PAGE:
One area of your IT functions that you will want to highlight and prioritize is: creating a plan around data protection. This will need to be a written plan that outlines your data protection strategy and how that aligns with the requirements of GDPR. Next think about mobility. About 70% of corporate data is accessed through mobile devices, and a greater risk of being non-GDPR-compliant comes into play because about 90% of organizations allow personal apps to be loaded on corporate devices. Also have an incident response plan. Remember — you have only 72 hours to report a breach and to demonstrate your plan to respond to the breach. Finally, use ongoing assessment processes. This includes testing of your system and data structure and proof that you are reviewing and designing risk mitigation processes to reduce risk and stay in compliance with GDPR standards.

The bottom line is: Don’t think GDPR is not going to affect you at some point. Cybercrime is a global problem, and the protection of personal and corporate data is a high priority that is going to continue to increase. Many countries that are currently not members of the EU are reviewing and/or in the process of adopting GDPR standards to combat cybercrime, so don’t think the U.S. is not going to jump on this at some point. Start preparing for it now.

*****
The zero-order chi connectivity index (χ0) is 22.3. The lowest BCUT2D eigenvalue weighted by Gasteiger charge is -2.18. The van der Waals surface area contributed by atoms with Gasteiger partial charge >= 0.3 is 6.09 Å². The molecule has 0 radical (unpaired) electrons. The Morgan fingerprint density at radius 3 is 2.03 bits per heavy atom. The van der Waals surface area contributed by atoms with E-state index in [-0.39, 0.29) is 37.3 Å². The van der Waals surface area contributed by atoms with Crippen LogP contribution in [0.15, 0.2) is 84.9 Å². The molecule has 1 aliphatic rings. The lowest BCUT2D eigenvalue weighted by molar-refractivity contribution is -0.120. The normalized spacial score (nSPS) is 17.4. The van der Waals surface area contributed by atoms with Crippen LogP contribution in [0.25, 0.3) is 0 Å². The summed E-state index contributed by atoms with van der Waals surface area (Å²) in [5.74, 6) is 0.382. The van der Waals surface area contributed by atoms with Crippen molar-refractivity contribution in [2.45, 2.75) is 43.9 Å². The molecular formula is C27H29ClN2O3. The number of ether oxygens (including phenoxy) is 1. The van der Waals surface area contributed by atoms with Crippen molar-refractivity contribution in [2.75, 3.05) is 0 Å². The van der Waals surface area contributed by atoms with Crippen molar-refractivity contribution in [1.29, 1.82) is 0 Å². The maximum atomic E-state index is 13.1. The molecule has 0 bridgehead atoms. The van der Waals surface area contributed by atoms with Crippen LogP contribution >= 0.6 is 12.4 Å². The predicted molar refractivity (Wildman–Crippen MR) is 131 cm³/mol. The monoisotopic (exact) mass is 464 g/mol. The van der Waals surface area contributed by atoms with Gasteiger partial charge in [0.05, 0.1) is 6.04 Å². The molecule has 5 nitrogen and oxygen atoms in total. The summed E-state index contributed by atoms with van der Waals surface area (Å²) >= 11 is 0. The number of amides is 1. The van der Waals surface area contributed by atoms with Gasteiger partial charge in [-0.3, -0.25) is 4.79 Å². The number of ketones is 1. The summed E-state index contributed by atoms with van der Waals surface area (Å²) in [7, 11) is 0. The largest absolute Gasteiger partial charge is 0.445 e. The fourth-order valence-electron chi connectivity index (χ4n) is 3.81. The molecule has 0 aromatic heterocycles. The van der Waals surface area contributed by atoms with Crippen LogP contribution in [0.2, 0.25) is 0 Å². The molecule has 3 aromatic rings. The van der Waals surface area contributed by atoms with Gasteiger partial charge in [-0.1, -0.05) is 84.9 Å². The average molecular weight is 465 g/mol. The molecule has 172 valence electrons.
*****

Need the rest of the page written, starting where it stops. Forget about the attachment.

Scott Lewis is the president and CEO of Winning Technologies Group of Companies. Scott has more than 30 years of experience in the technology industry and is a nationally recognized speaker and author on technology subjects. He has worked with businesses to empower them to use technology to improve work processes, increase productivity and reduce costs. He has designed thousands of systems for large, medium and small companies, and Winning Technologies’ goal is to work with companies on the selection, implementation, management and support of technology resources. For more information, visit or call 877-379-8279.

Submitted 5 years 31 days ago
Categories: categoryTechnology